WASHINGTON -- Republicans are willing to push President Obama to the wall with their budget-slashing bill to raise the debt ceiling because they are convinced he will capitulate on his veto threat and sign it, GOP lawmakers declared Thursday.
The Republican bill, which passed the House Tuesday and which Democrats warn will require even steeper cuts than the unpopular House budget plan that passed in the spring, is starting debate in the Senate.
And although the President has threatened to veto the measure and Senate Democrats say it is unacceptable, the group of Republicans from the House and Senate said it was Democrats' only choice to avoid defaulting on America's debt -- and that Obama would take it to stave off catastrophe.
"This is the only viable plan, right now, that will do that," said Sen. Tom Coburn (R-Okla.) "And I will bet you a porterhouse steak that, if it lands on his desk, he'll sign that puppy."
As for Obama's threat to reject the Tea Party-inspired "Cut, Cap and Balance" bill, Coburn suggested they were empty words.
"The president said he'd never take a short-term increase [of the debt limit]," Coburn said. "What did they say yesterday? He'd take a short-term increase. That's how good his veto threat is."
"He's going to do what's necessary to fix this country, and if he gets presented this bill, he's gonna sign it," the Oklahoman declared.
In fact, when Obama faced a similar watershed moment last year over the 2011 budget and extending unemployment insurance, he gave into GOP demands to extend the Bush-era tax cuts for the wealthy for two years.
Coburn was not alone in predicting that the Democrats and their leader in the White House would roll over, in spite of their belief that the GOP plan will, as the new Democratic slogan sums up, "Cut, Cap and Kill Medicare."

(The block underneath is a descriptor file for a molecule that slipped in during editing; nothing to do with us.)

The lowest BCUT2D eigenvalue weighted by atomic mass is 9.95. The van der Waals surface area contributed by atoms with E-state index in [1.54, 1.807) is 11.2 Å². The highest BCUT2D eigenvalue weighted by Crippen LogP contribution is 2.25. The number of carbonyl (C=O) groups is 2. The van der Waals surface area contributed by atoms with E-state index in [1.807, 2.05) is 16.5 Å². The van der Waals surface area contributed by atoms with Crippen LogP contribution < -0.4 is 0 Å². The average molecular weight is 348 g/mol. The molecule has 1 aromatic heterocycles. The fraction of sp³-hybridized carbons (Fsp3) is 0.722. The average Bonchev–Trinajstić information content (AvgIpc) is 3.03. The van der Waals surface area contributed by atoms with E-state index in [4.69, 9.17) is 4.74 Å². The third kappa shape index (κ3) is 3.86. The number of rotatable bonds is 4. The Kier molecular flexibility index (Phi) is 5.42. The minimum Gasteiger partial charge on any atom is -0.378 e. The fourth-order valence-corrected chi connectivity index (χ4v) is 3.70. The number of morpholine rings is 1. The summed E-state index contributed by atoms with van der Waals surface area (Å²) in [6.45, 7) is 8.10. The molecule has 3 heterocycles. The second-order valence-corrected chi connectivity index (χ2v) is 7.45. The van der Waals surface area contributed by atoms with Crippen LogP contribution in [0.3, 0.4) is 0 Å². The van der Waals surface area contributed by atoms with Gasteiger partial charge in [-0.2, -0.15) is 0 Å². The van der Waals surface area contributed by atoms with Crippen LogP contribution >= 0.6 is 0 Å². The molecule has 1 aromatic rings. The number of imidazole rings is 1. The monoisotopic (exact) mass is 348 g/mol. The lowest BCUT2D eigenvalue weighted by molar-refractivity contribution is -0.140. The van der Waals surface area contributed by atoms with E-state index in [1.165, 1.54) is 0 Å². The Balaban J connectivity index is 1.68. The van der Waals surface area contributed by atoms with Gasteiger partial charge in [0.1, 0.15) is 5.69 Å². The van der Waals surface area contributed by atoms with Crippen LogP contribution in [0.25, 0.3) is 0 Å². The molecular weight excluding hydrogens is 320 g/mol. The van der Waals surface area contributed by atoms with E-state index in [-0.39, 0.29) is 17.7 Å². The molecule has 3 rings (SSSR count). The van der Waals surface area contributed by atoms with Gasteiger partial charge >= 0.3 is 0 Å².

"The political reality in this place is subject to changing on a dime," said Sen. Lindsey Graham (R-S.C.)
"We have a bill, we have a solution," said Sen. Jim DeMint (R-S.C.). "It's the only one that can be passed before the Aug. 2 deadline."
Senate leaders have said the bill is a "non-starter," and have been working on a fallback option with Senate Minority Leader Mitch McConnell (R-Ky.). The Huffington Post reported Thursday that deal seemed to be falling apart in the House.
At the same time, the House was planning to take the weekend off, which would give even less time for a fail-safe option to be passed.
Shortly before the GOP news conference, Senate Majority Leader Harry Reid (D-Nev.) and Sen. Chuck Schumer (D-N.Y.) took to the floor to warn that the House taking time off and delaying work on the alternate proposal would all but guarantee a default, and the GOP would be to blame.
Republicans, however, said they were not worried about taking the heat.
"I'm willing to go out across this country, even if the polls are 70 percent against what we're doing," said Coburn.
DeMint predicted the public would swing the GOP's way once the Senate started to debate the proposal. He said Americans were only more on the Democrats' side for the moment because Obama had manipulated them as leaders held talks at the White House.
"Republicans may have made a mistake in working in good faith with the president in these secret negotiations, because it allowed him to get the upper hand," DeMint said.
UPDATE: 4:45 p.m. -- White House spokesman Jay Carney responded in his briefing that President Obama would stand behind his veto threat, and would be happy to accept an Oklahoma steak.
"We would take that bet," Carney said. "And I would refrain from heading to the Safeway to buy A-1 because the President has very clearly vowed to veto a bill if such a bill were to arrive on his desk because it is a draconian measure that, in terms of its impact on dramatic cuts in Social Security and Medicare, would make the Ryan budget plan pale by comparison. It’s an irresponsible thing to do."
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